Staff Sergeant Beryl Stanley Blaylock was born on June 17, 1934, and was originally from Crossville, Tennessee. He served his country in the Vietnam War in the United States Air Force, in 772nd Tactical Airlift Squadron, 463rd Tactical Airlift Wing, 7th Air Force. He was a ten-year veteran of the Air Force when his tour in Vietnam began on March 19, 1968. A little over a month later, on April 26, 1968, SSgt. Blaylock was killed in a plane crash in hostile conditions at Thua Thien province, South Vietnam ; he was 33 years old at the time of his death. SSgt. Blaylock is buried at Mapleview Cemetery in Smyrna, Rutherford County, Tennessee, and is memorialized on the Vietnam Veterans Memorial on Panel 52E, Line 14.

Died in the crash of a C-130 during Operation DELAWARE, intended to interdict Viet Cong activities in the A Shau valley.

See: http://www.virtualwall.org/db/BlaylockBS01a.htm:

OPERATION DELAWARE, which began 19 April 1968, was intended to disrupt enemy activities in the western part of the A Shau Valley. On 25 April, US cavalry units air assaulted into the abandoned airstrip at A Luoi. The location of the A Luoi Airfield was approximately 1 mile west of Highway 548, the primary road running through the A Shau Valley and part of the NVA’s infiltration route through Laos and into this vital sector of South Vietnam. It was also adjacent to a sector of eastern Laos located in rugged jungle covered mountains approximately 25 miles west-northwest of the A Shau Valley, Saravane Province, Laos.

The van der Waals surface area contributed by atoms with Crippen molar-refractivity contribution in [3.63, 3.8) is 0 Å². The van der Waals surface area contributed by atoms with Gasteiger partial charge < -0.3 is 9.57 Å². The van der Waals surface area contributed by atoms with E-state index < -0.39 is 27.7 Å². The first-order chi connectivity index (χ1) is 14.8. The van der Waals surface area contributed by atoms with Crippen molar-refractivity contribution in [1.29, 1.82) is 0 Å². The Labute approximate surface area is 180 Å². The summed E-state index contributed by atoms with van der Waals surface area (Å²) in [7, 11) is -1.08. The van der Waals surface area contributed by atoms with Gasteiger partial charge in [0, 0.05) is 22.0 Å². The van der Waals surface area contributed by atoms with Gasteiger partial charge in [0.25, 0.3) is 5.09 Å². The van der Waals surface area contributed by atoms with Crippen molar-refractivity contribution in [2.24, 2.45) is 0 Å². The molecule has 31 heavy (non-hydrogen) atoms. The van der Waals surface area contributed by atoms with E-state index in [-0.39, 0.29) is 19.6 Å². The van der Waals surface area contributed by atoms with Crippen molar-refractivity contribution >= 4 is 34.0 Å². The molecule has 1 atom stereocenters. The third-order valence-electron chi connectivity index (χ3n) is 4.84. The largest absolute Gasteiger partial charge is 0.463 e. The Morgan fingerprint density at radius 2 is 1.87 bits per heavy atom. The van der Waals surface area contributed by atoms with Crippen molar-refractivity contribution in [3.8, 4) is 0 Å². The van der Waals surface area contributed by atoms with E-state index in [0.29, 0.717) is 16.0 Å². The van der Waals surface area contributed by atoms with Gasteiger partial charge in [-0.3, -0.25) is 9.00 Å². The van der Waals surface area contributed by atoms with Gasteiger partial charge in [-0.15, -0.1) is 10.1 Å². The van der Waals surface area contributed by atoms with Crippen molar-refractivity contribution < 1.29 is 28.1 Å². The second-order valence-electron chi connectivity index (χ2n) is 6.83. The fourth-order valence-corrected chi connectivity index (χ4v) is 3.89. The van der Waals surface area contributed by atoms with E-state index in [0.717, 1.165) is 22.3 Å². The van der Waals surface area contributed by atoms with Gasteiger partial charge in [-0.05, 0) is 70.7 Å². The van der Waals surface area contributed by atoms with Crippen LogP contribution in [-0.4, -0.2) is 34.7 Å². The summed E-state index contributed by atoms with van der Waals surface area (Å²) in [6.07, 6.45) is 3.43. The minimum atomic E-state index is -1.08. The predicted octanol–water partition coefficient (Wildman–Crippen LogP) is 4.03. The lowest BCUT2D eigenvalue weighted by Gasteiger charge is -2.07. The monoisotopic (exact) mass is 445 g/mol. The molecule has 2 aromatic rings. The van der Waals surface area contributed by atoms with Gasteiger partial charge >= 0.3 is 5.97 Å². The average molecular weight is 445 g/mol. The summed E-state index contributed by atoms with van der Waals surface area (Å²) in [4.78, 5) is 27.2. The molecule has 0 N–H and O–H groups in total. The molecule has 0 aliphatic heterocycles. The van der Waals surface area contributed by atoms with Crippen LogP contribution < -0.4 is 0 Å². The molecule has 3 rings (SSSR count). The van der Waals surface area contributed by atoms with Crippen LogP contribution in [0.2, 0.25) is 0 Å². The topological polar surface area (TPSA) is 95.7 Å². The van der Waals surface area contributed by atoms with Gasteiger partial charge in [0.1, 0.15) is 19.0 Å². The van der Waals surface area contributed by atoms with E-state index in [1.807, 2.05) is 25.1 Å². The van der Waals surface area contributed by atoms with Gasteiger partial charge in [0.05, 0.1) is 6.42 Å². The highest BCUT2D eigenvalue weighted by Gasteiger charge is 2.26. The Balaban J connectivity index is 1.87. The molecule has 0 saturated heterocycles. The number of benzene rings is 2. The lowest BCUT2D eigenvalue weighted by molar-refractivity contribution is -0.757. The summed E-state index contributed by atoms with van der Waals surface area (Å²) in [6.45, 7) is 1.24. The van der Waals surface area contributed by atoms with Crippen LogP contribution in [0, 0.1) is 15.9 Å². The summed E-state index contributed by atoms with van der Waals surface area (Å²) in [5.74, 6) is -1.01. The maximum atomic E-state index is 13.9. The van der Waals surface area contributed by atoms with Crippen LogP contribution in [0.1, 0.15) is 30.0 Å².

The area was a primary north-south artery of the Ho Chi Minh Trail, and Highway 922, which branched off and ran directly east where it crossed into South Vietnam at a strategic point near the northern edge of the A Shau Valley. It was also the Ho Chi Minh Trail’s control center and contained the largest NVA storage facility outside of North Vietnam.

On the 26th, in weather with ceilings as low as 300 to 500 feet, C-130s from Cam Ranh Bay, Bien Hoa, and Tan Son Nhut were tasked with air-dropping supplies to the cavalrymen. The first 20 C-130s received antiaircraft fire, and seven of them were hit.

At 14:16 hours (2:14 p.m.), Major Lilburn R. Stow, pilot; Major John L McDaniel, pilot; and Sgt. Larry R. Todd, loadmaster; were three of an eight-man aircrew of the 21st C-130 (C-130B tail number 60-0298, call sign Terry 605). Upon arriving in the area, Major Stow established radio contact with ground control for landing instructions. Once cleared in, the Herc made its final approach when it was hit heavily by .51 caliber and 37mm AAA fire and its cargo was set afire.

The pilot elected to attempt an emergency landing on the airstrip but hit trees, crashed, and exploded.

When the wreckage cooled sufficiently, search and rescue (SAR) personnel were able to locate and recover the bodies of 5 of the 8 men on board. They were unable to find any trace of either pilot or the aircraft’s loadmaster. At the time the formal search was terminated, Lilburn Stow, John McDaniel and Larry Todd were declared Killed in Action – Body Not Recovered (BNR).

There is little doubt that Major Stow, Major McDaniel and Sergeant Todd died in the loss of their aircraft along with 5 other men. The Crewmen killed in the incident were:

Maj Lilburn R Stow (BNR) (772nd Tactical Airlift Squadron)
CPT James J McKinstry (772nd Tactical Airlift Squadron)
MAJ John L McDaniel (BNR) (772nd Tactical Airlift Squadron)
TSGT Russell R Fyan (600th Photo Squadron)
SSGT Beryl S Blaylock (772nd Tactical Airlift Squadron)
SGT Daniel J O’Connor (600th Photo Squadron)
SGT Larry R Todd (BNR) (772nd Tactical Airlift Squadron)
A1C Kenneth L Johnson (772nd Tactical Airlift Squadron)

 

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